Timothy’s 2022 Hot Topic – At the crossroads of class actions and arbitration – #702

For this year’s “hot topics” post, I have chosen to spotlight an enduring subject: the policy conflict that can arise between arbitration and consumer class actions. The heat comes from developments in 2022 which suggest a fresh look (or two!) at how to reconcile pro-arbitration international legal commitments and policy objectives with consumer protection and class action laws.

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John’s 2022 Hot Topic: Summary judgment in arbitration – #699

My “hot topic” for 2022 is the Court of Appeal for Ontario’s confirmation that an arbitration can be determined by summary judgment. In Optiva Inc. v. Tbaytel, 2022 ONCA 646, the Court approved proceeding by summary judgment motion where such a motion is consistent with the parties’ arbitration agreement. While the case addressed four grounds of appeal, including whether the arbitrator’s ruling to proceed by summary judgment was a procedural order or a jurisdictional award, the central issue, and my “hot topic,” is whether the arbitrator’s partial award, which decided a summary judgment motion should be set aside. For a summary of the decision, see Case Note – No oral hearing required even if one party requests it #667.

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Lisa’s 2022 Hot Topic #1: Arbitrator resignation – the when, how, and what next? – #696

Although there is provision in most provincial domestic arbitration legislation and the Model Law for the resignation of the arbitrator, there is little guidance on when the arbitrator may do so and the potential consequences once that occurs. However, two cases released in 2022 are helpful in that they suggest: (1) potential limitations on the discretion of an arbitrator to resign, regardless of the rights contained in the legislation; and (2) how the parties many anticipate this issue and provide for it in their arbitration agreement if it is important, so as to minimize the inevitable disruption that arises when an arbitrator resigns.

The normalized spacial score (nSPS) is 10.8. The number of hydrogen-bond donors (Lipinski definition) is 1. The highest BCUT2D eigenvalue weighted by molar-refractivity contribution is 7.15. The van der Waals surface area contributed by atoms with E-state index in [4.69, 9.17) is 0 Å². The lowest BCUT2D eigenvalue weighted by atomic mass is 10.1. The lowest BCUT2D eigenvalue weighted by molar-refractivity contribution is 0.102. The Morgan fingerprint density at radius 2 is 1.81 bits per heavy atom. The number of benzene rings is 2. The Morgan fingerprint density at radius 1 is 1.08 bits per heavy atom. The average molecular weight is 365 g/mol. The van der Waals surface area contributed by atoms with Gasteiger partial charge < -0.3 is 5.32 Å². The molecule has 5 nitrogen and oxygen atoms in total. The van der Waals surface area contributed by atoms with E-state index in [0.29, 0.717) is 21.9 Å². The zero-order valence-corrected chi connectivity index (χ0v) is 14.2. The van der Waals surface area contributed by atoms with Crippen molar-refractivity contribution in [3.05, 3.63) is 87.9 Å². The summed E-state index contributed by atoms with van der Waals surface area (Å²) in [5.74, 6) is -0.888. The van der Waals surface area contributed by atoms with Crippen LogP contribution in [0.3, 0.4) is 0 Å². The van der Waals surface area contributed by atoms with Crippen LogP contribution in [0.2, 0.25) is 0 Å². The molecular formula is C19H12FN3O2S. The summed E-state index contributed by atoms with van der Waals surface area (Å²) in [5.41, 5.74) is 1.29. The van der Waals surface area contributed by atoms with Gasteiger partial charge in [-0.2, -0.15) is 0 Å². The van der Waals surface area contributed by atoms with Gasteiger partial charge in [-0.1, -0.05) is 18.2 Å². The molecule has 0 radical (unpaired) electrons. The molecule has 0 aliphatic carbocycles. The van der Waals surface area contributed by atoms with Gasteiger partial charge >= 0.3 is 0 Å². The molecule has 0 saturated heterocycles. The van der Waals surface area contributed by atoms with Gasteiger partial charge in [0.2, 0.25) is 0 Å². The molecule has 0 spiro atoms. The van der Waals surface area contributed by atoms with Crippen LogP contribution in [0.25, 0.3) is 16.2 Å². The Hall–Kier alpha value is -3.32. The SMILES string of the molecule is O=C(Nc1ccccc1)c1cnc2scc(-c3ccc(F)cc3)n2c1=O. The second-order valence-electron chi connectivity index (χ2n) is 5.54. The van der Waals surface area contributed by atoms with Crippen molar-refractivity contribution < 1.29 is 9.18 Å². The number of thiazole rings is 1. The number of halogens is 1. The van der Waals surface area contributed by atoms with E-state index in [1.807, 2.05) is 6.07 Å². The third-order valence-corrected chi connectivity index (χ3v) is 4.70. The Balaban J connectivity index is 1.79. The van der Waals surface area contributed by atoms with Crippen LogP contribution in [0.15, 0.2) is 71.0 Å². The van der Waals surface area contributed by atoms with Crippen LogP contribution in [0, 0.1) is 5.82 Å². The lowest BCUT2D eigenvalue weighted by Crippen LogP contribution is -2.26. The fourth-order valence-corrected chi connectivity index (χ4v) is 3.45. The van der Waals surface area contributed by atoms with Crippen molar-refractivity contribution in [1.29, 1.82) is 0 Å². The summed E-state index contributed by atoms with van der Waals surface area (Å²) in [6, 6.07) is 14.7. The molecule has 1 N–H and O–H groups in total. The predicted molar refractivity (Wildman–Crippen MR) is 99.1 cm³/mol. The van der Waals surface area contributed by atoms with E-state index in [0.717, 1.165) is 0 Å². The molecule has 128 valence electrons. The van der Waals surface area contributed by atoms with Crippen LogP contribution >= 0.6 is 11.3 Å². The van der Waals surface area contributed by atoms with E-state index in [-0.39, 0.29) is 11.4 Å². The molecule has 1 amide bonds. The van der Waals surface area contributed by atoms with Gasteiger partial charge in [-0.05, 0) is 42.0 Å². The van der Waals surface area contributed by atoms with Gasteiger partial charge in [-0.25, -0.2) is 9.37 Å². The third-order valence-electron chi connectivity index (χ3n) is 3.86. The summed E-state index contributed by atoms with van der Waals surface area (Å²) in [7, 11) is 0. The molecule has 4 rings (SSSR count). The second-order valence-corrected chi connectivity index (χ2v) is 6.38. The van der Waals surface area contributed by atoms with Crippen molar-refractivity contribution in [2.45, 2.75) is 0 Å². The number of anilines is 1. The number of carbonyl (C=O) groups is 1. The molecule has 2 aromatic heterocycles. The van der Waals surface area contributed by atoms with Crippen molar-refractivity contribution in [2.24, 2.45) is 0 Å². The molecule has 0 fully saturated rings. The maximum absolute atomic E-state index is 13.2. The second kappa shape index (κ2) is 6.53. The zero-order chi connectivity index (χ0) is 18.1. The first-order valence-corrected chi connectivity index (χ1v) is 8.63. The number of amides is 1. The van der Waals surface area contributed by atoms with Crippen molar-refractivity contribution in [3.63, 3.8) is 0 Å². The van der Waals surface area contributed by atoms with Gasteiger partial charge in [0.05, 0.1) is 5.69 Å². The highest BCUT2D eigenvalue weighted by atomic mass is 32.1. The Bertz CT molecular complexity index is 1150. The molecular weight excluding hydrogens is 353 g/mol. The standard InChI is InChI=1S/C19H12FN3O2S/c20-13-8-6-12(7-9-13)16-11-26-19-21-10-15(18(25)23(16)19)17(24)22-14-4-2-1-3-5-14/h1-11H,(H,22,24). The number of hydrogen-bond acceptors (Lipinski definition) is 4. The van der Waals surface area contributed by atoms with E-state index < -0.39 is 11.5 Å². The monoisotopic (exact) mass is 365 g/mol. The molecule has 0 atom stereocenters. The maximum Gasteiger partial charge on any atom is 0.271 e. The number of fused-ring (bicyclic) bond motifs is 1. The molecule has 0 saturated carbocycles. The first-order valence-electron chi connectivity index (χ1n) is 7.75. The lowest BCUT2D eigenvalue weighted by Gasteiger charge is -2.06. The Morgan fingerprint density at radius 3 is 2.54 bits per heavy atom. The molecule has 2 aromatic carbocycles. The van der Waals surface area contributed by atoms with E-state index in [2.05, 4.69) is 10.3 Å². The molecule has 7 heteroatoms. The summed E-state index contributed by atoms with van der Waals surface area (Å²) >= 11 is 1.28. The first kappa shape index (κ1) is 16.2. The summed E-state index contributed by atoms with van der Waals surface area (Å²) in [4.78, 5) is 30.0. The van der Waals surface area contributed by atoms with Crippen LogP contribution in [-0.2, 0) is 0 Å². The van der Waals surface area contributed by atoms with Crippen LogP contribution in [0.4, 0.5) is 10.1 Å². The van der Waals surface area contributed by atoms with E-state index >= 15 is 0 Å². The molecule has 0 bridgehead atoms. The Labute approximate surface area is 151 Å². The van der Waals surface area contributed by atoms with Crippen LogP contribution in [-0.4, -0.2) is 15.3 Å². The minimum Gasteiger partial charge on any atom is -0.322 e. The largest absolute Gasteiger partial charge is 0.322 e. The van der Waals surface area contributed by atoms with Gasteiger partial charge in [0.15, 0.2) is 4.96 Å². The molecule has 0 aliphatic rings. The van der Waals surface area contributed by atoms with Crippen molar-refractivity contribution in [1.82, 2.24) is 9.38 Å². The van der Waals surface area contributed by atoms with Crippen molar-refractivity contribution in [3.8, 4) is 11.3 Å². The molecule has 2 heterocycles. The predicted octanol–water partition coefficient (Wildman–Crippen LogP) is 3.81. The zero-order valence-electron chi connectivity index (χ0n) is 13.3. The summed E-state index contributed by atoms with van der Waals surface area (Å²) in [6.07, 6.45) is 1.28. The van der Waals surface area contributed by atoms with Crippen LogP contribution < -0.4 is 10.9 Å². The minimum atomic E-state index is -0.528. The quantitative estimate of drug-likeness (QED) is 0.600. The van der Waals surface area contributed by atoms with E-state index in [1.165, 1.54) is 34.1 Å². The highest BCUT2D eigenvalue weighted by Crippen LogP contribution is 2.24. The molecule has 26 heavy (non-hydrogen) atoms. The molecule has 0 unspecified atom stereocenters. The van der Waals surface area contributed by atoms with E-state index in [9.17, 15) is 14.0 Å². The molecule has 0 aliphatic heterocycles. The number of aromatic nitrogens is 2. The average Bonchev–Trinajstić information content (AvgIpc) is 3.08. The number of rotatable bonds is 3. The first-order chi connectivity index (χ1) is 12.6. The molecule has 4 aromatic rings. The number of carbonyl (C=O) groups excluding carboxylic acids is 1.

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Ontario – Shareholders dispute stayed where 2 of 3 agreements had arbitration clauses – #690

In 12823543 Canada Ltd. v Mizrahi Commercial (The One) GP Inc., 2022 ONSC 6206, Justice Penny granted an application to stay the proceeding commenced before the Superior Court of Justice and referred the matter to the appropriate arbitral tribunal to decide its jurisdiction. He found that the moving parties had raised an arguable case as to the application of the relevant arbitration agreements to the dispute and that the principle of compétence-compétence therefore favoured directing the parties to address their arguments to the arbitral tribunal regarding its jurisdiction. Only two of the three agreements at issue contained an arbitration agreement and yet Justice Penny was swayed by the nature of the dispute, grounded in a broad oppression claim, and considered that the Applicant’s allegations raised issues that went straight to the ability of the shareholders to make decisions of fundamental significance to their joint project.